Round 4 – Port Adelaide v Hawthorn: A Game of Two Halves, Four Quarters and One Left Hook

Football’s a funny old game. Take Saturday night’s Anzac Day clash in Adelaide between last year’s preliminary finalists Port Adelaide and Hawthorn. In the first half Port played as good a football they’d played for years, making the Hawks look second-rate in the process. Hawthorn’s engine room of Mitchell, Lewis and Hodge were reduced to mere spectators as Port thrilled the vast crowd with an action-packed brand of football that produced eight first quarter goals.

Port continued the scoreboard dominance in the second quarter, doubling the Hawks’ score. But a side of the quality of Hawthorn simply cannot be contained for four quarters. After half time Port had a real and immediate battle on their hands to hold the brown and gold at bay. In fact the ball seemed permanently ensconced in the Hawthorn forward line for much of that time.

Port weren’t allowed to run the ball from end to end like the first half; Hawthorn stationed numbers across the centre creating an almost impenetrable barrier. If Port were going to score it was going to take some special efforts. This was a game that cemented the belief that while Port had struggled in the opening three rounds of the season, they were far from the spent also-rans that some media folk had already suggested. Paddy Ryder, late of Essendon with no real pre-season match practice behind him was sensational – creating goals, scoring them and providing a one grab marking focus. Brad Ebert, an early Brownlow Medal favourite, was again is terrific best, giving Port run and muscle. Chad Wingard, a season slow-starter got early centre clearances and showed just how valuable he is to the side with Ollie Wines and Robbie Gray sitting on the pine.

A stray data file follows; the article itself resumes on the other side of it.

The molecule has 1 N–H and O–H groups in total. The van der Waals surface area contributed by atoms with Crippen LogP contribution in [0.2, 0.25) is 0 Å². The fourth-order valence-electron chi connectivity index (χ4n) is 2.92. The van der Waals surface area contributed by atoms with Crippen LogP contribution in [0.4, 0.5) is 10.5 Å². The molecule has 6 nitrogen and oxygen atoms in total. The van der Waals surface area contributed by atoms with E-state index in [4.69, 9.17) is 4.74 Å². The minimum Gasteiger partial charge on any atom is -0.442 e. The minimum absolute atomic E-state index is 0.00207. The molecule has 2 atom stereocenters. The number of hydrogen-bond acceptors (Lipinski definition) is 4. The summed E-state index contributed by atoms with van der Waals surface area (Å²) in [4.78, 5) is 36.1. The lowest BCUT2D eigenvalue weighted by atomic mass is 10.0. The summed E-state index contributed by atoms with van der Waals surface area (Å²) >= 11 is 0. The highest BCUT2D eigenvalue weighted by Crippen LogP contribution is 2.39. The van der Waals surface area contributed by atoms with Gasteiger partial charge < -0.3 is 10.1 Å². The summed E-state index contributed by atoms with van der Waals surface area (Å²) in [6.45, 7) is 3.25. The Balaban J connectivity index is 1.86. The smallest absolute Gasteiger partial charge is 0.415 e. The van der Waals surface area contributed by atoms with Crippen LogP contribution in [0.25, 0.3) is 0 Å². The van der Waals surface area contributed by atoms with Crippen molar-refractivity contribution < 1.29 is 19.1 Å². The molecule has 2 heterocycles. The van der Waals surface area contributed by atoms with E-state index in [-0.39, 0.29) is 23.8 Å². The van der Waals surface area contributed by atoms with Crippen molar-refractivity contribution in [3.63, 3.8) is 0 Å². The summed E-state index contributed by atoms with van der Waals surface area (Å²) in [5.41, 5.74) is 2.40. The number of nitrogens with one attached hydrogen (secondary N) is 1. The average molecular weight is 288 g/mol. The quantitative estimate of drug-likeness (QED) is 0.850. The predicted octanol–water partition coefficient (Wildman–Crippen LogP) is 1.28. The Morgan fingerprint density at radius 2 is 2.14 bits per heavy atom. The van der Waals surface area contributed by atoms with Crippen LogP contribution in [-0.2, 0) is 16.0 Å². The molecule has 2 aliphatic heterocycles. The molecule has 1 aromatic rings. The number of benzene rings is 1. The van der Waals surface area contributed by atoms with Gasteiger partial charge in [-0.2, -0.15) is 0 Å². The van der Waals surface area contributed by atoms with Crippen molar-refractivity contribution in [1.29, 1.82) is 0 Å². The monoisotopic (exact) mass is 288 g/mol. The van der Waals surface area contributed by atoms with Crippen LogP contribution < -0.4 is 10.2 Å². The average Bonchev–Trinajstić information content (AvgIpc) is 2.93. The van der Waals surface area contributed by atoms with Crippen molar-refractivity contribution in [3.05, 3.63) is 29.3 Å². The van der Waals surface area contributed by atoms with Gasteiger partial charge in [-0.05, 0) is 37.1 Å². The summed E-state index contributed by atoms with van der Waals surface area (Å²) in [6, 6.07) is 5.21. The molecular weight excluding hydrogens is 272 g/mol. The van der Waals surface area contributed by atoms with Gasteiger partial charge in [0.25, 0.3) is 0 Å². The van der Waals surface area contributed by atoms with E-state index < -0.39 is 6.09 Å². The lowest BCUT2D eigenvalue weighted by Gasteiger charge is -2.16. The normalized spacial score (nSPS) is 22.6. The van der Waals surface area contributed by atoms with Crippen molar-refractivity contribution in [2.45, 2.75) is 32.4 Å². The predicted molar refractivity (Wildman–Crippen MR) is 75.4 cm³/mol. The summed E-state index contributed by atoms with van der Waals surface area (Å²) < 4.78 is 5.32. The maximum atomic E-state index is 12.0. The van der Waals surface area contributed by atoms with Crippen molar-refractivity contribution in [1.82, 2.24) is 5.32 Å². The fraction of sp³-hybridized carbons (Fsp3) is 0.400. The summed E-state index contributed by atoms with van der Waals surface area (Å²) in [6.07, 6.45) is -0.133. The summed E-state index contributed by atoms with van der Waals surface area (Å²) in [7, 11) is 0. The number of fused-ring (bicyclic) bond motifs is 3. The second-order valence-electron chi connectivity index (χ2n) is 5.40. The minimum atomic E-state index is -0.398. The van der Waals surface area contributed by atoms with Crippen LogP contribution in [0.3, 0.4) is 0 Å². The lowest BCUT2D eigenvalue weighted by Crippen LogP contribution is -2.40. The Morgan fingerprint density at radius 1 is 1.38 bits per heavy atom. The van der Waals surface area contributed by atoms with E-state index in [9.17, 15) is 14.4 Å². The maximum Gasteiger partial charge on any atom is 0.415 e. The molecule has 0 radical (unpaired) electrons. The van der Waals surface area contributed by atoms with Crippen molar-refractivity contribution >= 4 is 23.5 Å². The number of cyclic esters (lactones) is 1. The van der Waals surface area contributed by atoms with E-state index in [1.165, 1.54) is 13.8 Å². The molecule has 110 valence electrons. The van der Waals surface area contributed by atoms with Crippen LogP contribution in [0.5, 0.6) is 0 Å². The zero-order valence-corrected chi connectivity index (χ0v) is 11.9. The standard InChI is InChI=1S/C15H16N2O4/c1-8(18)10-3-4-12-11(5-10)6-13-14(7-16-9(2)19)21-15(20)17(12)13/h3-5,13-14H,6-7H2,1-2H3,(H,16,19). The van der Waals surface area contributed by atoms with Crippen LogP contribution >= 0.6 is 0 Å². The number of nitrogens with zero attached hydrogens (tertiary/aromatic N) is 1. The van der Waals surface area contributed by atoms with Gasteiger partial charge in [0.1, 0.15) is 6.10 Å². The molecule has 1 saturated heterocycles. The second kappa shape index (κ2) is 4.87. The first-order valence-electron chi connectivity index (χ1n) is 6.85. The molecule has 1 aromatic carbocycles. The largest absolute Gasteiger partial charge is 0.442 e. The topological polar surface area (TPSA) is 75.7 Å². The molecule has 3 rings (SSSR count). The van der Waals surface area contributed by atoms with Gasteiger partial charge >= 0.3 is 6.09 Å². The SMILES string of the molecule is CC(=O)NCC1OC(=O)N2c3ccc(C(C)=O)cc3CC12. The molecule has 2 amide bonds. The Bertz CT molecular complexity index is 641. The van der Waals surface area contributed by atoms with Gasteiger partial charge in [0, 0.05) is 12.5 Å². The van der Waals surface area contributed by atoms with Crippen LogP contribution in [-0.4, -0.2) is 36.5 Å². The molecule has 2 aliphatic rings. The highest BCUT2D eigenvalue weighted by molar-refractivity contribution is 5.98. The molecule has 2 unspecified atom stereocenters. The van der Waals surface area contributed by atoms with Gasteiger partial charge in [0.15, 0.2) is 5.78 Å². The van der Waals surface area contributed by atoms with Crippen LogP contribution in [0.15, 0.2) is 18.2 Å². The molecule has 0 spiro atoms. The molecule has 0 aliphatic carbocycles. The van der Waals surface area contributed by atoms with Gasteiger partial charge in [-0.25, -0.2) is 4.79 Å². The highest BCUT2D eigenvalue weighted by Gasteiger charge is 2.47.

But the telling sign that Port had finally got their premiership tilt under full swing didn’t come when they were flying in the first half, but came late in the last quarter when Port circa-2010/11 would have surrounded the game to a rampaging, better performing opponent. Not Saturday night. They dug deep, held firm and persisted against a surging tide.

The bearded, Grizzly Adams lookalike Justin Westhoff held firm on the last line of defence, and halted several Hawk thrusts.

Port won the game with a thrilling, irresistible 30 minutes of football in the first quarter, and a defiant burst of grit in the last 30 minutes. In between, Hawthorn were terrific, pulling out all stops and against the backdrop of injuries.

Like last year’s preliminary final it was a game that, had it gone any longer, a different history would have been written. But no football game goes on indefinitely. Port knew that last September, and Hawthorn learnt that on Saturday night. A game of two halves, four quarters and a left hook from football’s angriest coach sealed a memorable night in the city of churches, where life is far from sedate or peaceful. A 50,000 strong crowd, a raucous atmosphere and action on and off the field again set Adelaide Oval aside as the place to watch football in 2015.

These two clubs will meet again in September, and if you’re a fan of either or a complete neutral, pray that it is on grand final day.





  1. daniel flesch says

    Nice work , Chris.

  2. Chris,
    I live in Brisbane. I don’t have Fox or any other internet service.
    Gold Coast against GWS was the televised game.
    I listened to Port and Hawthorn on the radio.
    Knew the Hawks would respond.
    Happy they did.
    Hopefully they’re wore out when they face North this week.

  3. Peter Fuller says

    This was a superb match and your report does it justice, accurate and perceptive. I don’t usually watch full games on the box, keep an eye on the scores, switch between two games when they’re running simultaneously, but I was riveted by this contest. Both teams emerge with credit, Port that they had (just) enough players still willing their bodies to make the effort that they scarcely believed themselves capable of, the Hawks for their belief that even with the odds stacked against them, they could still force the contest into the fifteenth round.
    I then watched the last half of Freo v Sydney, and saw a quite similar contest. The difference was that Sydney got to a winning position, but the Dockers had enough spirit to deny them. Hawthorn had needed everything to go their way in the last fifteen minutes, and Port mustered sufficient resistance; Freo were able to launch a counter-attack.
    There is a frightening gulf between the intensity of the two Saturday night matches and the game in Wellington where my emotional commitment was engaged.

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